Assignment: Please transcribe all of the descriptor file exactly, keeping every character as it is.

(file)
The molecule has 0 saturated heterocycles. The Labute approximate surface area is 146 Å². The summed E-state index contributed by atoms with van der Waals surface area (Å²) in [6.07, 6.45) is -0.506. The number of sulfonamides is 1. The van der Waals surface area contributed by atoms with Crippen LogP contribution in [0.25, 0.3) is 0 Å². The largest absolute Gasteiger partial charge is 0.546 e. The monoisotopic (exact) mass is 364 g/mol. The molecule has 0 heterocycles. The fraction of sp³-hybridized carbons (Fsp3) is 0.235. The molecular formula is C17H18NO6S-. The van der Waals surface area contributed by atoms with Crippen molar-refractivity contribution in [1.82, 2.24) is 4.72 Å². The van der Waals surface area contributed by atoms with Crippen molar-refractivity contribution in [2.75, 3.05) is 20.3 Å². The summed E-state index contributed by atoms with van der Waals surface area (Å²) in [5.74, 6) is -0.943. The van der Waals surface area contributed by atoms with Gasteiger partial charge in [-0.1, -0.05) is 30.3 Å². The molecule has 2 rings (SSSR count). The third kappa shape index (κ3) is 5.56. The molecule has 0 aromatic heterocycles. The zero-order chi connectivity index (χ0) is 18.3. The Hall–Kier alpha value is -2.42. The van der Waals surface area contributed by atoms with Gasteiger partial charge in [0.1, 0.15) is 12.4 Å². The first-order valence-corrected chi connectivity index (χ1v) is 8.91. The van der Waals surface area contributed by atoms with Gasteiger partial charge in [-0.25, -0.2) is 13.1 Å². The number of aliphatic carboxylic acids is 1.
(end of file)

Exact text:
The molecule has 0 saturated heterocycles. The Labute approximate surface area is 146 Å². The summed E-state index contributed by atoms with van der Waals surface area (Å²) in [6.07, 6.45) is -0.506. The number of sulfonamides is 1. The van der Waals surface area contributed by atoms with Crippen LogP contribution in [0.25, 0.3) is 0 Å². The largest absolute Gasteiger partial charge is 0.546 e. The monoisotopic (exact) mass is 364 g/mol. The molecule has 0 heterocycles. The fraction of sp³-hybridized carbons (Fsp3) is 0.235. The molecular formula is C17H18NO6S-. The van der Waals surface area contributed by atoms with Crippen molar-refractivity contribution in [1.82, 2.24) is 4.72 Å². The van der Waals surface area contributed by atoms with Crippen molar-refractivity contribution in [2.75, 3.05) is 20.3 Å². The summed E-state index contributed by atoms with van der Waals surface area (Å²) in [5.74, 6) is -0.943. The van der Waals surface area contributed by atoms with Gasteiger partial charge in [-0.1, -0.05) is 30.3 Å². The molecule has 2 rings (SSSR count). The third kappa shape index (κ3) is 5.56. The molecule has 0 aromatic heterocycles. The zero-order chi connectivity index (χ0) is 18.3. The Hall–Kier alpha value is -2.42. The van der Waals surface area contributed by atoms with Gasteiger partial charge in [0.1, 0.15) is 12.4 Å². The first-order valence-corrected chi connectivity index (χ1v) is 8.91. The van der Waals surface area contributed by atoms with Gasteiger partial charge in [-0.25, -0.2) is 13.1 Å². The number of aliphatic carboxylic acids is 1.